What’s Wrong With Byproducts in Cat Food

by johnsmith

What’s Wrong With Byproducts in Cat Food – Most cat experts suggest using premium brands of cat food that do not include ingredients such as meat byproducts and chicken meal. However, feral cats consume entire rodents or birds, leaving only the feathers or head in certain cases. The cat basically eats the whole body of an animal.

What’s Wrong With Byproducts in Cat Food

Cheaper brands that do not contain too many carbohydrate fillers seem to be more in line with a natural diet than premium brands, so why isn’t this the case?

Byproducts in Cat Food

Meat byproducts can refer to clean and nutrient-rich organ meats such as lungs, spleen, liver, kidneys, stomach, and intestines that are cleaned of their contents. They are not allowed to contain hide, hooves, horn, or teeth. Meat meal is then cooked (rendered) to get rid of any bacterial contaminants and subsequently dried.

Although it is true that wild cats consume the whole body of their catch (including the head in some cases), “meat byproducts” has become a negative term for many cat food experts because of its misapplication by some members of the industry. As a result, many experts recommend avoiding all byproducts.

What’s Wrong With Byproducts in Cat Food

The creators of the Feline Future website studied the ingredients and nutritional properties of foods that cats eat in the wild over the course of a decade or more, and their findings led to the Feline Future raw food diet for cats.

This diet has set the standard for raw feeding to this day. The diet uses a larger percentage of meat to internal organs, and they add chicken hearts and livers (excellent taurine sources) only in limited amounts due to the risks of Vitamin A overdose.

In summary, a named byproduct (for example, “chicken byproduct meal”) may be okay, but it should not be the first ingredient listed on a cat food label. Unfortunately, the exact proportion of individual ingredients cannot be determined by weight.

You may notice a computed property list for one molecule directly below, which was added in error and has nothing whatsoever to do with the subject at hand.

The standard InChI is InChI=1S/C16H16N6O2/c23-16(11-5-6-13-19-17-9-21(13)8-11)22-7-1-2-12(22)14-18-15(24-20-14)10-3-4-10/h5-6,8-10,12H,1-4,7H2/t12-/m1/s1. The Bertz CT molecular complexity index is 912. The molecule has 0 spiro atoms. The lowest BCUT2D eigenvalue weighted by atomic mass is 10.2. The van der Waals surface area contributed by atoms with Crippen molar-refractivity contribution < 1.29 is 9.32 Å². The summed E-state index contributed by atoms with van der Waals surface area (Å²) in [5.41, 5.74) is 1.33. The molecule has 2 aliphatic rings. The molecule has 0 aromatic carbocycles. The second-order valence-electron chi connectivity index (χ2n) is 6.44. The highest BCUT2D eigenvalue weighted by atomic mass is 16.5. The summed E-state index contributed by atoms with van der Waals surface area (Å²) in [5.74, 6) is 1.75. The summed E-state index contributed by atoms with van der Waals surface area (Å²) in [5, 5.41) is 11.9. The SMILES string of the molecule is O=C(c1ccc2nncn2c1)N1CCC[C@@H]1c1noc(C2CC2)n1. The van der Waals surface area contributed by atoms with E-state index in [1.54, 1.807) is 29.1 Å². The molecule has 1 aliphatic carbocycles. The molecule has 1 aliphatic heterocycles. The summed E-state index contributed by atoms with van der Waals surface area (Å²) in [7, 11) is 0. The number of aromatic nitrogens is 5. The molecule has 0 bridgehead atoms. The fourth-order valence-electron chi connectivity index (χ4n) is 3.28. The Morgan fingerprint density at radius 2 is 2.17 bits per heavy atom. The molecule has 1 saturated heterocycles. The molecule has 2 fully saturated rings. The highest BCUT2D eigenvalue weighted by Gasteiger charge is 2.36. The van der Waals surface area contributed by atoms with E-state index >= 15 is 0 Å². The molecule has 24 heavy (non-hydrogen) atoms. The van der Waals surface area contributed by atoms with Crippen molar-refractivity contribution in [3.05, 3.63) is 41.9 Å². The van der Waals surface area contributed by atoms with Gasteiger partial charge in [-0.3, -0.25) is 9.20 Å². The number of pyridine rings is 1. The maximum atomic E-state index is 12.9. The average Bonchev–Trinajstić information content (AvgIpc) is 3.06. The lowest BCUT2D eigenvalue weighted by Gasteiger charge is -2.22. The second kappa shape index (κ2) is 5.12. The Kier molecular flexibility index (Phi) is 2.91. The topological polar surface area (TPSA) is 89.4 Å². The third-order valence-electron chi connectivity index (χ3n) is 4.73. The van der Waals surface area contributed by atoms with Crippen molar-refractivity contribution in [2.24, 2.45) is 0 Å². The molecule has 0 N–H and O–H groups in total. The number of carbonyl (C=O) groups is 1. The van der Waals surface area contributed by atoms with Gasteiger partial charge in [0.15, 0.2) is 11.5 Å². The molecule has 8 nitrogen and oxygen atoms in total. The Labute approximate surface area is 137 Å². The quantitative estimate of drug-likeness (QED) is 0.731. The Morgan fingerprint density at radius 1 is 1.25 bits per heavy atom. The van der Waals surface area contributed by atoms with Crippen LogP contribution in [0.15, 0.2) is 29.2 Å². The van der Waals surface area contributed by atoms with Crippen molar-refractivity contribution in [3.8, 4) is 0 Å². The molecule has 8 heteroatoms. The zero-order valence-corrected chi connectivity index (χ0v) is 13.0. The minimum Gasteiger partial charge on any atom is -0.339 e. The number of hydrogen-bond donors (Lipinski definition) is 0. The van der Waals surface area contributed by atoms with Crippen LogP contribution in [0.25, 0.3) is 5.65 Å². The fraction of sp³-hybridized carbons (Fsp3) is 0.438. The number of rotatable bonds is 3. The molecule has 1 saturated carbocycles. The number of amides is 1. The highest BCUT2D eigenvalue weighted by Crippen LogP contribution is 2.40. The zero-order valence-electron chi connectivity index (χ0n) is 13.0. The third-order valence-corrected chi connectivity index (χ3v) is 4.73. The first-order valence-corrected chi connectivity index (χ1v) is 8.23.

Although the label may state that protein makes up 30% of the product’s weight, that protein would include meat, byproducts, eggs, certain grains, and other protein forms present in the can or bag of cat food. As a result, it is preferable to see named byproducts appearing farther down on the list.

Carbohydrate Fillers

Numerous less costly brands of dry cat food include high levels of carbohydrate fillers, frequently in the form of corn, which may be difficult for some cats to digest. In addition, some cats are allergic to corn.

What’s Wrong With Byproducts in Cat Food

However, many premium brands of dry food also contain high levels of carbohydrate fillers. These dry ingredients are necessary for shaping the food nuggets efficiently in the extrusion manufacturing process that uses heat. Some dry food brands do not use grain fillers, but some of these foods still contain carbohydrates.

Complete and Balanced Cat Food

The nutritional adequacy statement is the most critical element of any pet food label. Look for the statement “complete and balanced,” which signifies that the product contains all the nutrients that your cat requires in the appropriate ratios. If you see “complete and balanced” on the label, the product should not have an excess of carbohydrates.

What are byproducts in cat food?

Byproducts in cat food are the non-muscle animal parts such as organs, bones, and cartilage that are not typically consumed by humans.

Are byproducts in cat food safe for cats to eat?

Yes, byproducts in cat food can be safe for cats to eat as long as they come from a reputable source and are properly processed and cooked to remove any potential bacteria.

Do byproducts in cat food contain important nutrients for cats?

Yes, byproducts can be a good source of essential nutrients for cats such as protein, vitamins, and minerals.

Why do some people avoid feeding their cats byproducts in their food?

Some people avoid feeding their cats byproducts due to concerns about the quality and sourcing of the ingredients, as well as personal preferences for using whole meats in their cat’s diet.

Are there any byproducts that should be avoided in cat food?

Byproducts such as hair, hooves, and feathers should be avoided in cat food as they do not provide nutritional benefits and can be difficult for cats to digest. It’s important to choose cat food brands that use high-quality byproducts from reputable sources.

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